Israel in Egypt – Oratorio in three parts to a libretto attributed to Charles Jennens taken from the Bible [sung in English]
Natalie Montakhab (soprano), Alexandra Gibson (alto), Greg Tassell (tenor), Benjamin Bevan & Timothy Nelson (baritones)
London Handel Orchestra
Reviewed by: Curtis Rogers
Reviewed: 2 April, 2014
Venue: St George’s, Hanover Square, London
Long before Hollywood made its Biblical epics in glorious Technicolor, Handel turned the memorable events of ancient Israel’s history into some of the finest musical dramas ever written in the English language. Even though Israel in Egypt (1738) does not feature a cast of named characters (like Messiah) it is one of Handel’s grandest musical narratives. It tells the story of the Israelites’ escape, under Moses, from bondage in Egypt, through a bold sequence of mainly choral numbers.
In view of that, the relatively limited dimensions of St George’s, Hanover Square did not provide the space in which such music could best resound. Perhaps to make up for this compromise, the performance offered the rare chance to hear the work’s original tripartite structure, Part One being a lament on the death of Joseph (usually omitted) and taken over entirely by Handel (with only a few textual variations) from his anthem for the funeral of Queen Caroline in 1737.
No role is more prominent in this Oratorio than the chorus, and here the members of Pegasus certainly became more engaged with it from one Part to the next. They seemed to articulate an overarching crescendo across the three sections, progressing from mournful reserve, vivid representation of the ten plagues in Egypt, to evident triumph.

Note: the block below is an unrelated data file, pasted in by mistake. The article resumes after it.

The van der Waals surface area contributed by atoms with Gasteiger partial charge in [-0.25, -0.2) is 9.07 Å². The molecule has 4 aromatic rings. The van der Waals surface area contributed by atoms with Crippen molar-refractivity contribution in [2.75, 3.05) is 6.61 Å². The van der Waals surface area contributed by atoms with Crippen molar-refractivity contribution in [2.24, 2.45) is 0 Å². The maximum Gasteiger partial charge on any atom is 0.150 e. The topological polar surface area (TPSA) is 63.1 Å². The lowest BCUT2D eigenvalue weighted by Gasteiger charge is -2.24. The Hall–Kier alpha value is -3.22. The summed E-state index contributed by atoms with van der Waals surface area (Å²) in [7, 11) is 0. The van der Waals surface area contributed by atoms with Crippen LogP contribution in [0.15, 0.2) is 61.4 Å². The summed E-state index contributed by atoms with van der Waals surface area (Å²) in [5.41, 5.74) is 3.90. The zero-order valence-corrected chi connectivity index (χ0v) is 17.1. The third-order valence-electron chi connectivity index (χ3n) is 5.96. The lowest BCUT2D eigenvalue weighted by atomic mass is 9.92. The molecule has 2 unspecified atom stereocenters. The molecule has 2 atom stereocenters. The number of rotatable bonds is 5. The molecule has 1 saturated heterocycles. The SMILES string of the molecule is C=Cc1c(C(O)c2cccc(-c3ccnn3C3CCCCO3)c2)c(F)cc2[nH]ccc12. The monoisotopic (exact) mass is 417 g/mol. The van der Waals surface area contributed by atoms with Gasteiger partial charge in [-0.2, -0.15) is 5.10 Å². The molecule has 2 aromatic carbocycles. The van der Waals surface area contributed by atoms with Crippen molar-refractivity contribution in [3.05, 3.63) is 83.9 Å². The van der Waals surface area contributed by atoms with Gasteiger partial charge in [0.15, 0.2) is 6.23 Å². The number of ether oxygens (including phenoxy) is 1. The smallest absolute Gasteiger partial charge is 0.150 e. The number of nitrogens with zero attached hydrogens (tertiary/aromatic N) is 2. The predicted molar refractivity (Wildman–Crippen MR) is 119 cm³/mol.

More solemnity and weight could have been useful early on, though the London Handel Orchestra’s almost flippant way with the opening Sinfonia did not help. At times the choir sounded a touch stodgy and meandering, needing to draw some greater tonal contrasts – for instance the depiction of the plague of darkness was a bit thin. Nor did these singers ever quite master the fast melismas of Handel’s intricate counterpoint, which sounded a little muddled. But otherwise they responded well to Adrian Butterfield’s detailed realisation of the text, as well as building a dramatic sweep.
Four of the vocal soloists (minus Timothy Nelson) appeared together for all their appearances in Part One but were not very cohesive. Natalie Montakhab and Alexandra Gibson came together musically much better in their Part Three duet ‘The Lord is my strength’. Likewise, Benjamin Bevan and Nelson were tonally well matched for the duet ‘The Lord is a man of war’. By herself, Gibson was most at ease in her tender solo ‘Thou shalt bring them in’, whilst Montakhab never had the chance to get quite in her stride. Greg Tassell had no such problem, exuding a mellifluous authority, and also persuasive swagger for the Egyptians’ boasts in ‘The enemy said’.
The LH Orchestra was more often dutiful than inspired, though the numbers with trumpet and drums were rousing, and the plagues well delineated, not least in depicting the blows of the Lord’s smiting the Egyptians’ first-born sons. If it is not a contradiction, this was a domestic, not especially dramatised, performance of Israel in Egypt, but within those parameters, it was generally animated and stirring.